Previous:Ambient Light   Main Index   Next:Monitor Gamma


Many people may have noticed at one time or another that some images are too bright or dim when displayed on their system. As a rule, Macintosh users find that images created on a PC are too bright, while PC users find that images created on a Macintosh are too dim.

The assumed_gamma global setting works in conjunction with the Display_Gamma INI setting (see section "Display Hardware Settings") to ensure that scene files render the same way across the wide variety of hardware platforms that POV-Ray is used on. The assumed gamma setting is used in a scene file by adding

global_settings { assumed_gamma Value }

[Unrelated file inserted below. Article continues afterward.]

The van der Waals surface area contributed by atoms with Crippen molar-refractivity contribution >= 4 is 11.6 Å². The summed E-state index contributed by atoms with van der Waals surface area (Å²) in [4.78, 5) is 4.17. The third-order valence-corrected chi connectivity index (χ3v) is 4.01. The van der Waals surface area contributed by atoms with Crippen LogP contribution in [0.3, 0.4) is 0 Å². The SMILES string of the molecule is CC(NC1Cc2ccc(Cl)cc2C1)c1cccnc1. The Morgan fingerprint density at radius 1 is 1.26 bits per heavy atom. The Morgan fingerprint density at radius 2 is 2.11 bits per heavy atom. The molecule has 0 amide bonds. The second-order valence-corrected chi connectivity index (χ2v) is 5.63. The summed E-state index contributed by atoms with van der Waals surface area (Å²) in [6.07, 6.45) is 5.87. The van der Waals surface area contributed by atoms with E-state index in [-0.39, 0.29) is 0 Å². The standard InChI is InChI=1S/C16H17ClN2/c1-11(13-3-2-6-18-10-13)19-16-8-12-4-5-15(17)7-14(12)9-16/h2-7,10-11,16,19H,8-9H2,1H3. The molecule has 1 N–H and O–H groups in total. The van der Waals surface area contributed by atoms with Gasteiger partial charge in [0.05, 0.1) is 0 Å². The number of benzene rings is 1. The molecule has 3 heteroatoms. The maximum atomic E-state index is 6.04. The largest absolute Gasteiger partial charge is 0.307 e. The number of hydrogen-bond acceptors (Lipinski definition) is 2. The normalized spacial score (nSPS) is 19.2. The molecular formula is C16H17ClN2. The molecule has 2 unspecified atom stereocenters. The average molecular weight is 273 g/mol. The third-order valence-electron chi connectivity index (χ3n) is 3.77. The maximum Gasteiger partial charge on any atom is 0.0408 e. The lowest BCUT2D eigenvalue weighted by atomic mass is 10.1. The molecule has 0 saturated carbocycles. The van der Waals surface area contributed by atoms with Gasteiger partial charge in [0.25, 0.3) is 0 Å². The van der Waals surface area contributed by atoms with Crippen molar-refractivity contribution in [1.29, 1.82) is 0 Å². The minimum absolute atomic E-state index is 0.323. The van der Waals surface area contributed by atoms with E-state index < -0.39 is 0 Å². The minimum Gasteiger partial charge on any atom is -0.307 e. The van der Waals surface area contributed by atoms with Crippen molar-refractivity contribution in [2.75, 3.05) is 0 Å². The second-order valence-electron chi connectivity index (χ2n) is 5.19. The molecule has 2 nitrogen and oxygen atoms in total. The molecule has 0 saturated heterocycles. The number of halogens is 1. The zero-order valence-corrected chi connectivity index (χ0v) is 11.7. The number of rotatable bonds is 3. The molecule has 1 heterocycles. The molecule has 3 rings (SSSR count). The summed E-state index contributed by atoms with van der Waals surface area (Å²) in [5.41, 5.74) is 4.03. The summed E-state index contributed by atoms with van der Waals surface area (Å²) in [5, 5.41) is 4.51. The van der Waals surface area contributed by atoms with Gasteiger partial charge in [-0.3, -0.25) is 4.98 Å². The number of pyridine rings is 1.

where the assumed gamma value is the correction factor to be applied before the pixels are displayed and/or saved to disk. For scenes created in older versions of POV-Ray, the assumed gamma value will be the same as the display gamma value of the system the scene was created on. For PC systems, the most common display gamma is 2.2, while for scenes created on Macintosh systems should use a scene gamma of 1.8. Another gamma value that sometimes occurs in scenes is 1.0.

Scenes that do not have an assumed_gamma global setting will not have any gamma correction performed on them, for compatibility reasons. If you are creating new scenes or rendering old scenes, it is strongly recommended that you put in an appropriate assumed_gamma global setting. For new scenes, you should use an assumed gamma value of 1.0 as this models how light appears in the real world more realistically.

The following sections explain more thoroughly what gamma is and why it is important.

Previous:Ambient Light   Main Index   Next:Monitor Gamma